Sir Bobby Robson National Football Day to honour legend
It is rare you find a football manager popular with players and supporters of all teams, admired the world over and widely regarded as a legend of the game - a man who inspired those he worked with and against, and about whom a bad word is rarely spoken.
All of which makes Sir Bobby Robson so special, and it is for this reason that the Football Association is honouring him with a nationwide day of celebrations on Saturday.
The former England manager lost his battle with cancer on 31 July 2009 but four years on - and to coincide with the governing body's 150th anniversary - 150 events will take place across the country for the Sir Bobby Robson National Football Day.
Among the plans put in place by the FA is a women's festival at the St George's Park national football centre in Staffordshire, a beach soccer exhibition in Dorset, a Respect course at Netherton United in Peterborough and a tournament and coaching session at AC Paulista FC in Lewisham.
Robson gave Paul Gascoigne his international debut in 1988 and made the midfielder a key part of the side that reached the semi-finals in Italy two years later where England lost to West Germany.
Gascoigne said of his former manager: "The man was phenomenal. I had the opportunity to work with him at the 1990 World Cup and those six weeks were probably the best weeks I've ever had in my life."
A wing-half in his playing career, Robson was an integral member of the Fulham and West Brom squads during the 1950s and 1960s, and also won 20 caps for his country.
After a brief spell as player-coach with Vancouver Royals in the North American Soccer League and an unsuccessful period managing Fulham, he took over at Ipswich in 1969 and guided them to FA Cup and Uefa Cup triumphs in 1978 and 1981 respectively.
Robson's success at Portman Road - they twice finished as runners-up in the old First Division - led to him succeeding Ron Greenwood as England boss after the 1982 World Cup.
The blow of failing to qualify for the 1984 European Championship was softened by a run to the quarter-finals of the 1986 World Cup in Mexico, where England lost 2-1 to Maradona's 'Hand of God' goal and a superb individual strike by the Argentina forward.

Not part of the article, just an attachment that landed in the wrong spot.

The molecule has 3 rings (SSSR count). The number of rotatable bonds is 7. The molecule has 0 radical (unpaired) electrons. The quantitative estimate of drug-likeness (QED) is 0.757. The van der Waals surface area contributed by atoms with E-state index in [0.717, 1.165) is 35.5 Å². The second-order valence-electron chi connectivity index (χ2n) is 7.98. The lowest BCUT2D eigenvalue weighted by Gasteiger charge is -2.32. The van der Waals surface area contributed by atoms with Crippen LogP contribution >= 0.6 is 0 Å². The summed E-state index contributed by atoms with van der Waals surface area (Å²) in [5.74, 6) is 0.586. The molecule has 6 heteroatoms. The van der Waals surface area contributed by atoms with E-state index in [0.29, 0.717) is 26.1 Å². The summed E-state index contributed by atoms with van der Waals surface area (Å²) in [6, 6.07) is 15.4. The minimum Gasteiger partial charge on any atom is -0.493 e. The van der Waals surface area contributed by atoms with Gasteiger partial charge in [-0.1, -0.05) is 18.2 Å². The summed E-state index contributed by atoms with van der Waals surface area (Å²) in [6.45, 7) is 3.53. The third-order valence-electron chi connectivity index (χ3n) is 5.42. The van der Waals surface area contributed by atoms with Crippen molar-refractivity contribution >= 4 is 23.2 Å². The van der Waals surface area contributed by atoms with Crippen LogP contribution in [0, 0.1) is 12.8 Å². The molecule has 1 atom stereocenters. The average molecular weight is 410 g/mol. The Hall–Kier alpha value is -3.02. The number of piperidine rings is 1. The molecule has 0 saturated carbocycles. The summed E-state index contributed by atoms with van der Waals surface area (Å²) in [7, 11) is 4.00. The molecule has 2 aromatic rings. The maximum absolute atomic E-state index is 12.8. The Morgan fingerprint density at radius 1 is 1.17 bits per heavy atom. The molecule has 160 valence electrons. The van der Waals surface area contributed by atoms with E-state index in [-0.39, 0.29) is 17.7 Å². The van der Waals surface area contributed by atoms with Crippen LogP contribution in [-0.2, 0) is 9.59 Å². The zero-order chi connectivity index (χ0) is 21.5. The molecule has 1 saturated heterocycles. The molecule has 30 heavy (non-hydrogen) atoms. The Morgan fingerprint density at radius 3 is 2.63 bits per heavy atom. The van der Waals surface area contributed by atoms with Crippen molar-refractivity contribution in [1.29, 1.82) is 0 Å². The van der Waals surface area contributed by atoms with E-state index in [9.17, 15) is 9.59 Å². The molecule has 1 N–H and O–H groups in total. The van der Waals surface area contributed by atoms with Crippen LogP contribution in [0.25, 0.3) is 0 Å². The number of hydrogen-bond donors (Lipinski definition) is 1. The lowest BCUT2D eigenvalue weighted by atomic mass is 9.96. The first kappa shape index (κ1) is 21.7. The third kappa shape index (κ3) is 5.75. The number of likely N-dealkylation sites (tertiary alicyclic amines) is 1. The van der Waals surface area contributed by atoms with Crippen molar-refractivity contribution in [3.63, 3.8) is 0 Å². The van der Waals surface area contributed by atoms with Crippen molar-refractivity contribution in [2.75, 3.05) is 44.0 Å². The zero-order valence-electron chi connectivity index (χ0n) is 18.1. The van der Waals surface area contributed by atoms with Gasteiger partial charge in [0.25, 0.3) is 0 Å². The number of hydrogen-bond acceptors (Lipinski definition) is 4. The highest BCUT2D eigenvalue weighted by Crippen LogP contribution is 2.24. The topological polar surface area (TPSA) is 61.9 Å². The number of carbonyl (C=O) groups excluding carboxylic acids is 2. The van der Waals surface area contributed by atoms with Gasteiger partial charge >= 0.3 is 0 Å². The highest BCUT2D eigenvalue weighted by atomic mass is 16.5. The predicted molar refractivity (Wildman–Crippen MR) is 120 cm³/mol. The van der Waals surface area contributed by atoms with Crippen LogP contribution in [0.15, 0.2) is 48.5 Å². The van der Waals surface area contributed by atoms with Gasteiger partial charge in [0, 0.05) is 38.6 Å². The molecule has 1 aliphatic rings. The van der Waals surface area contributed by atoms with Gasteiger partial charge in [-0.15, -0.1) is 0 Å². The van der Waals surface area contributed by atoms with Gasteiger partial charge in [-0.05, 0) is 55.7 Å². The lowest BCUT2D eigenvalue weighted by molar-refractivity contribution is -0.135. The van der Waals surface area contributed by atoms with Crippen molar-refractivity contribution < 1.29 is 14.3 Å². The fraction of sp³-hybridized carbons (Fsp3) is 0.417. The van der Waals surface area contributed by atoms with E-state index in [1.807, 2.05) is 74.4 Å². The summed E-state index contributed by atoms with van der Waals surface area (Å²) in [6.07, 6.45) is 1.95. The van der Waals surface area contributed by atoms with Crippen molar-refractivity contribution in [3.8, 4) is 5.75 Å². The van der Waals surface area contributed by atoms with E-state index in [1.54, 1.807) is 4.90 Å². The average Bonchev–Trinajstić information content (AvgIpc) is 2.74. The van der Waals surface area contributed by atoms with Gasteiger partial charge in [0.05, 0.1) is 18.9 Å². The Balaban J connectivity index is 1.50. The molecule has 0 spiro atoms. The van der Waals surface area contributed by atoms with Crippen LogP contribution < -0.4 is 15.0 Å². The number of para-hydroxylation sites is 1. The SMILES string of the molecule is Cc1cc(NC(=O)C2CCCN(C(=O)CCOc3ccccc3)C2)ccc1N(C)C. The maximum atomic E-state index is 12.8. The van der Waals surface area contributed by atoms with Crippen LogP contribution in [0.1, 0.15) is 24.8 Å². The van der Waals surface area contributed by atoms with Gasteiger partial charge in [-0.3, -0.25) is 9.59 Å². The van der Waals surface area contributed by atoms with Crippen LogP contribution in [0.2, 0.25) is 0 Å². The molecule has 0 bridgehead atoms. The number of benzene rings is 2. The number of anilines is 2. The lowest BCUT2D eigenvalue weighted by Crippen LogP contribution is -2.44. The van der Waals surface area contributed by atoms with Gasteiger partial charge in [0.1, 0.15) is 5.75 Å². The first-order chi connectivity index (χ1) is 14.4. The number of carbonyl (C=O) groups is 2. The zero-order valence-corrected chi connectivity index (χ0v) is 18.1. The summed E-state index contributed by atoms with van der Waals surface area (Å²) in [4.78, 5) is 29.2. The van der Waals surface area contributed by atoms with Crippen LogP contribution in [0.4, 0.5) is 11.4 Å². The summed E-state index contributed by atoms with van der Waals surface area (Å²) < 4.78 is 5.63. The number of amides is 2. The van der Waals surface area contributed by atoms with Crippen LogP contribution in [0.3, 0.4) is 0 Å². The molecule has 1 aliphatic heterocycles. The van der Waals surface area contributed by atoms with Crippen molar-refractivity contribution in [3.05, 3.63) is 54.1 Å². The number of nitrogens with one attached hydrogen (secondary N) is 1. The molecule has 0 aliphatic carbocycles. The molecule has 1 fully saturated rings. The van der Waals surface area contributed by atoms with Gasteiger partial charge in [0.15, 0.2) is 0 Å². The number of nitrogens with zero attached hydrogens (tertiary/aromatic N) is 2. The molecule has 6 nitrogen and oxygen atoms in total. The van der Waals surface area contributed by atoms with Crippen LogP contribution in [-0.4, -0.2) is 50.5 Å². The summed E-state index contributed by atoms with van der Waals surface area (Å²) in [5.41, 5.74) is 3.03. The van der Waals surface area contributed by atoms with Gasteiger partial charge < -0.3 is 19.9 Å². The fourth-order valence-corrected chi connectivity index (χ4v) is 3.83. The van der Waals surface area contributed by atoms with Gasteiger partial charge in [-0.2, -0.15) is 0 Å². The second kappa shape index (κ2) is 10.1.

Further disappointment at Euro 88 proceeded the relative success of Italia 90.
"We all know how hard it is for a manager to lead an England side to a World Cup finals and Bobby did that twice," said former striker Gary Lineker. "They are pressurised situations. Neither tournament - 86 or 90 - started spectacularly well and he received a lot of criticism. But he was the sort of bloke that would take that himself and make sure the players didn't suffer for it.
"The worst thing you can do as a manager is put the blame on to the players and he understood that. He would take the pressure and the stick. He let the players concentrate on playing football and did not let their confidence be affected by things that were being written about them."
Robson gave Lineker his England debut in 1984 and the former Leicester, Everton, Barcelona and Tottenham frontman looks back on the time with fond memories.
"The first time I ever met him was at Wrexham - it was England versus Wales and I got a late call-up on Monday morning for a midweek game," said Lineker.
"I remember walking in and there were all sorts of star players - Bryan Robson, Tony Woodcock, Peter Shilton, Trevor Francis. They were sat around, all these people who were real heroes to me. Bobby came straight over and put an arm round my shoulder, introduced me to everyone.
"I was a substitute and I remember in the second half he looked down the bench, he was looking at me and he went: 'Garth, get warmed up'. He wasn't the best with names, Bobby."
Robson went on to lift titles with Dutch side PSV Eindhoven and Portuguese club Porto, with more glory at Barcelona before joining Newcastle in 1999. He took the Magpies from the bottom of the Premier League to fourth place in 2001-02, third the next season and fifth in 2003-04.
"As a figurehead for North East football he was huge, but for Newcastle United he was massive because when he came in we were bottom of the league, confidence was at an all-time low and if he hadn't have come in I would probably have left the football club," said former striker Alan Shearer.
"There was just something about him, an aura, that when he spoke to you he knew what made you tick. Even in his last few months at Newcastle he was laughing and joking on the training ground. He'd be first in and last away. He loved to be precise with his time, he hated lateness.
"If the first team weren't in he would be working with the youth teams and reserves. He was at his happiest when he was out on a football pitch. Any autographs that wanted signing - whether for a young kid or an old man - he would have time for you and want to speak to you.
"Everybody loved him because of who he was, what he was and what he represented to football. That wasn't just kept for the North East or Newcastle, that was all round the country and in different parts of the world."